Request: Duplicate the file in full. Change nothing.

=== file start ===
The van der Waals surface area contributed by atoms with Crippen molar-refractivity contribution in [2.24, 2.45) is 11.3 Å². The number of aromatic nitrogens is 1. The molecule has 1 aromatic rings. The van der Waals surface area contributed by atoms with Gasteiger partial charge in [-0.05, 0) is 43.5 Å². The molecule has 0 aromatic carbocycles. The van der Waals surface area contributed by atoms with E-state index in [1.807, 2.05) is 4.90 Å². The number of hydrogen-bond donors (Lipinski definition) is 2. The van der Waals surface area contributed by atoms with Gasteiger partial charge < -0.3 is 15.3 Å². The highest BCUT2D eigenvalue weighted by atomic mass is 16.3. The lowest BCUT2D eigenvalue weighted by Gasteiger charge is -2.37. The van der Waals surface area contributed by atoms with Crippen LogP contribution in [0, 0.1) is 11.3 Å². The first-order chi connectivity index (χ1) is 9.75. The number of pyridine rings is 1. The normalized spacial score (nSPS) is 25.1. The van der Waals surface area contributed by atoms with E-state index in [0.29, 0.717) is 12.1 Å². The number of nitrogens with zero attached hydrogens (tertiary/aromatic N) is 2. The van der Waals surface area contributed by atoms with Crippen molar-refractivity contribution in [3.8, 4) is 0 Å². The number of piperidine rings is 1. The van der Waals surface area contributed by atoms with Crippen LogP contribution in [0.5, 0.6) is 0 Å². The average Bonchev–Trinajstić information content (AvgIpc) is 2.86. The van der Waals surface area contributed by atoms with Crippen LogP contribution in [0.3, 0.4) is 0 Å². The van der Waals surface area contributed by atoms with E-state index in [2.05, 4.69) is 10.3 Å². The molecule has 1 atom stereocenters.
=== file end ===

The van der Waals surface area contributed by atoms with Crippen molar-refractivity contribution in [2.24, 2.45) is 11.3 Å². The number of aromatic nitrogens is 1. The molecule has 1 aromatic rings. The van der Waals surface area contributed by atoms with Gasteiger partial charge in [-0.05, 0) is 43.5 Å². The molecule has 0 aromatic carbocycles. The van der Waals surface area contributed by atoms with E-state index in [1.807, 2.05) is 4.90 Å². The number of hydrogen-bond donors (Lipinski definition) is 2. The van der Waals surface area contributed by atoms with Gasteiger partial charge < -0.3 is 15.3 Å². The highest BCUT2D eigenvalue weighted by atomic mass is 16.3. The lowest BCUT2D eigenvalue weighted by Gasteiger charge is -2.37. The van der Waals surface area contributed by atoms with Crippen LogP contribution in [0, 0.1) is 11.3 Å². The first-order chi connectivity index (χ1) is 9.75. The number of pyridine rings is 1. The normalized spacial score (nSPS) is 25.1. The van der Waals surface area contributed by atoms with E-state index in [0.29, 0.717) is 12.1 Å². The number of nitrogens with zero attached hydrogens (tertiary/aromatic N) is 2. The van der Waals surface area contributed by atoms with Crippen molar-refractivity contribution in [3.8, 4) is 0 Å². The number of piperidine rings is 1. The van der Waals surface area contributed by atoms with Crippen LogP contribution in [0.5, 0.6) is 0 Å². The average Bonchev–Trinajstić information content (AvgIpc) is 2.86. The van der Waals surface area contributed by atoms with Crippen LogP contribution in [0.3, 0.4) is 0 Å². The van der Waals surface area contributed by atoms with E-state index in [2.05, 4.69) is 10.3 Å². The molecule has 1 atom stereocenters.